Not everyone needs to be a part of the charismatic movement as such, she said, but everyone in the Church needs to be baptized in the Holy Spirit.
Why? Because that’s how Jesus worked, and that’s how we have to work. Luke’s Gospel makes it clear that Jesus, though God, worked as a man, in the power of the Spirit, for example at the beginning of His ministry in chapter 4, when he returns to Galilee “in the power of the Spirit” (verse 14) and announces in the synagogue at Nazareth, “The Spirit of the Lord is upon Me, because He has anointed Me to bring glad tidings to the poor. He has sent Me to proclaim liberty to captives, and recovery of sight to the blind, to let the oppressed go free, and to proclaim a year acceptable to the Lord” (verse 18).
“We, baptized in Him, receive the same Holy Spirit He did,” Healy said. “The Holy Spirit is the foundation for everything He did in His ministry,” and our program should be the same as the one He announced for Himself in the synagogue.
Healy said that for much of the past 50 years, charismatic conferences have tended to feature speakers with extraordinary gifts, and everybody else has come to receive from those people. But in the next 50 years, she said, all charismatics should be practicing those gifts. She noted that in Luke 10, Jesus doesn’t tell the disciples to pray for healing—he tells them to heal.
What’s more, she said, although Jesus was clearly a joyful person, he is only actually described as rejoicing once in the entire Bible. It’s in Luke 10, when those 70 disciples come back reporting that even the demons are subject to them. In their work, He has seen “Satan falling like lightning from the sky” (verse 18).
“Satan is losing his grip through you,” Healy said. “The reason Satan keeps us in fear is that he’s terrified of us.” Jesus promises us that nothing will hurt us (verse 19) and that our names are written in heaven (verse 20).
Healy gave seven keys to walking through our lives in the supernatural power of the Spirit, like the 70 disciples and like the apostles in the book of Acts:
Be filled with the Holy Spirit. If you’ve already been baptized in the Spirit, keep being filled. When John the Baptist promises that Jesus will baptize His followers in the Holy Spirit, the word “baptize” has connotations of immersion, soaking, even pickling. “John says He’s going to pickle you in the Holy Spirit,” she said. “Do you want to taste like the Holy Spirit? You need to stand closer to Him.”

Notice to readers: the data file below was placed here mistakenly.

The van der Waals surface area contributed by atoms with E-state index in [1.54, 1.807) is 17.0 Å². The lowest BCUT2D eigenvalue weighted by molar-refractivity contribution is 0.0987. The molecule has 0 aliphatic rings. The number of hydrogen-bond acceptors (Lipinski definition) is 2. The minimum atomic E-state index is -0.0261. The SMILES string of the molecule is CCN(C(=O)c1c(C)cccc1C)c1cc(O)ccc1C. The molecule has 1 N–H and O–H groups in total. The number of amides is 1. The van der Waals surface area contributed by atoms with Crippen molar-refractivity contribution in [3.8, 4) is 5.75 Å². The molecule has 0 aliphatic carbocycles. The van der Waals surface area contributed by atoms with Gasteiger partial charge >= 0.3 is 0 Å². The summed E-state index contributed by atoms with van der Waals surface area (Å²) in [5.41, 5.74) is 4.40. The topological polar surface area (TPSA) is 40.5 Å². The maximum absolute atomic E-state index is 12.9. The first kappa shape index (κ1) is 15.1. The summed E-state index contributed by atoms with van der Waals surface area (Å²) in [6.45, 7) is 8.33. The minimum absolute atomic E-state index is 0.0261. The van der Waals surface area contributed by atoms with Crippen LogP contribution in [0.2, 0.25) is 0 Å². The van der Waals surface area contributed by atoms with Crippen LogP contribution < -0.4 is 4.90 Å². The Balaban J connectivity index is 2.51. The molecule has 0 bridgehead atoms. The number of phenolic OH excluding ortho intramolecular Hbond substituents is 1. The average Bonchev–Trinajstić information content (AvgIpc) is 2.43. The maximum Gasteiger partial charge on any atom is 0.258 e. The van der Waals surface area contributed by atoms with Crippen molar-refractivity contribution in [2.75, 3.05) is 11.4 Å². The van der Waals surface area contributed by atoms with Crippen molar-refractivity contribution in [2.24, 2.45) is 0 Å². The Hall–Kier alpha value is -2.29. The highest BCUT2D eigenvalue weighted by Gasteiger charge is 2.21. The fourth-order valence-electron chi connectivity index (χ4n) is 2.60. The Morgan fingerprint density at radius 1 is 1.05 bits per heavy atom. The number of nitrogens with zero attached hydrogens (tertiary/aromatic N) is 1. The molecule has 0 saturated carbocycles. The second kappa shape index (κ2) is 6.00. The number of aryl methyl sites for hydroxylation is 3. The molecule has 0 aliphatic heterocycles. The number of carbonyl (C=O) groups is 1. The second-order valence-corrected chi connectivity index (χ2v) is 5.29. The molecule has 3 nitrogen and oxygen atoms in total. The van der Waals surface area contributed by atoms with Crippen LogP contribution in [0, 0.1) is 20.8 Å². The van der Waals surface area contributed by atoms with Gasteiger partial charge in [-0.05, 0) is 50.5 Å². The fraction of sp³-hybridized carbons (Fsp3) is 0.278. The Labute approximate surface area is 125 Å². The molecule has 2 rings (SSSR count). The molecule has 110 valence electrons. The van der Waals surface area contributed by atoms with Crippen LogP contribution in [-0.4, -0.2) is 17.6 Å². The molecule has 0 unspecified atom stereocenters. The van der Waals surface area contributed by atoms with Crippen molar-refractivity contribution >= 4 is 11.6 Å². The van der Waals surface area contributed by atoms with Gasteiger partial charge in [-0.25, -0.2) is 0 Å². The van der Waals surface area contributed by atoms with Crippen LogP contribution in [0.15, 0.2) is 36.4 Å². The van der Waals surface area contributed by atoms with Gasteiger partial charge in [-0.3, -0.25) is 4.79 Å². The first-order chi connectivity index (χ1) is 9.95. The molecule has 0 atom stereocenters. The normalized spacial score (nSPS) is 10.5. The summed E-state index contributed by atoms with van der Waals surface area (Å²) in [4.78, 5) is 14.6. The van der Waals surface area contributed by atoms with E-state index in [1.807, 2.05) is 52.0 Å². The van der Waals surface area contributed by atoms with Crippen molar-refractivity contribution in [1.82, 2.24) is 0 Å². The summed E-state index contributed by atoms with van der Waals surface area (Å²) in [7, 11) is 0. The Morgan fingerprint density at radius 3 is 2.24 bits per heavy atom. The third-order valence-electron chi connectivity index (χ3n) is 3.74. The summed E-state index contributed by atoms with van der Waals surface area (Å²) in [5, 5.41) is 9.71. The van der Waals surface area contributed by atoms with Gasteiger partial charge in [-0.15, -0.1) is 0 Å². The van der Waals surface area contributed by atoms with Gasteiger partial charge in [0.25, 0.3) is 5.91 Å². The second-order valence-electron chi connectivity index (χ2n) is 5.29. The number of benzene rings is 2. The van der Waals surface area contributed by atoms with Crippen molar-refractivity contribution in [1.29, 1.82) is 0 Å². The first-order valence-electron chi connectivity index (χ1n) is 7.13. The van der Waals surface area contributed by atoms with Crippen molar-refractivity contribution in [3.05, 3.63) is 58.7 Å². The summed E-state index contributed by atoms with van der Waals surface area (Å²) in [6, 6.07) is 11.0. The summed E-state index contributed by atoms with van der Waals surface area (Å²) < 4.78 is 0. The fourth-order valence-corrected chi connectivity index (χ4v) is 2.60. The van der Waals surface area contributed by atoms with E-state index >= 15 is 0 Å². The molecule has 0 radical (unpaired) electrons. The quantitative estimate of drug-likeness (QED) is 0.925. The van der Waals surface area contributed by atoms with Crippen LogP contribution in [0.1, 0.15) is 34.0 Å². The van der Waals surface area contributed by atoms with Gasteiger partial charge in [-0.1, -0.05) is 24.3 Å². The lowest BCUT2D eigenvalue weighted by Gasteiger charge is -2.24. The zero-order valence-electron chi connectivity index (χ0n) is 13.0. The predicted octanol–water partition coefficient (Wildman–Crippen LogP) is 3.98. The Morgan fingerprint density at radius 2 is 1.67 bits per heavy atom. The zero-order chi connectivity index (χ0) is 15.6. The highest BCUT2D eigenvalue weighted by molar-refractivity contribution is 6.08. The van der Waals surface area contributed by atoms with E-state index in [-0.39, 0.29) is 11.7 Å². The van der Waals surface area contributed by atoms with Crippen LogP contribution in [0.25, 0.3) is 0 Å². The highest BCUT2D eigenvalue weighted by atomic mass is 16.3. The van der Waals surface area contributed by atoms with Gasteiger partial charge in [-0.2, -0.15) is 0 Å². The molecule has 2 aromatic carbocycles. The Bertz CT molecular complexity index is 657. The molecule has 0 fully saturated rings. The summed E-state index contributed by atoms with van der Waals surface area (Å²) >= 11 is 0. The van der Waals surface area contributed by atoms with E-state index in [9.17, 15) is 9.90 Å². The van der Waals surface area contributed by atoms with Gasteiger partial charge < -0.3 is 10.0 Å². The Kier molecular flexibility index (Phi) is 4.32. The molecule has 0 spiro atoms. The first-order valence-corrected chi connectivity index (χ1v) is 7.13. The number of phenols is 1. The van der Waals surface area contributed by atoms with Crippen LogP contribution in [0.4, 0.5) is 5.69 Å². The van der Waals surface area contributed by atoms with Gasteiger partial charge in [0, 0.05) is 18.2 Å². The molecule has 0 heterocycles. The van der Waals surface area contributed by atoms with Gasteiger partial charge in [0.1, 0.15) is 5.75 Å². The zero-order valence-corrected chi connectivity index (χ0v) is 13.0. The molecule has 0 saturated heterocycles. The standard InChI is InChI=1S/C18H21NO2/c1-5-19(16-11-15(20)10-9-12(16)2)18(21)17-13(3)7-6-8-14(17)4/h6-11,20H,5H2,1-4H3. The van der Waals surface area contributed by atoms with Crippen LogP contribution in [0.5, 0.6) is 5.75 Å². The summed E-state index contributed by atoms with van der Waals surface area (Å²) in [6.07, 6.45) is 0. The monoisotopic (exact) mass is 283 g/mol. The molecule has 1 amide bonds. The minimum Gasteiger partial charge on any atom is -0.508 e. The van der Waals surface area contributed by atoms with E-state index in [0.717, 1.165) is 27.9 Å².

Maintain intimacy with Jesus. The closer we stay to Him, the more the Holy Spirit will work through us. We need to spend time with Jesus in the sacraments, in scripture, in prayer and in worship.
Get God’s heart for the lost. “He gives us power to do the things that are on His heart,” she said. “God wants everyone to be freed from the spiritual orphanhood that comes from not knowing Him.” We are surrounded by spiritual orphans who are not in condition for eternal life, and “when we have a heart for the lost sheep, we get over our Catholic reticence and get bold about speaking to them about Jesus.” Then we will find that wonders follow, “the divine audio-visual aids to convince people of the truth of the message.”
Ask, seek, knock. On a large scale. St. Teresa of Avila said “when you ask great things of God, you give Him a compliment.” And don’t let false humility stop you. “None of us is worthy—get over it.”
Do whatever He tells you—the advice we get (John 2:5) from the Blessed Virgin, the person who knew Jesus best. We must be obedient to Jesus.
Step out in faith. The Protestant preacher John Wimber said “faith” is spelled R-I-S-K. We shouldn’t do anything harmful or dangerous, but we should be willing to risk looking foolish. And if your faith is small, follow it anyhow. “If you want your faith to grow, step out in the faith you have now.”
Take it out. The Church should not be turned in on itself. “It’s time to bring the news of our glorious Lord out into the streets.”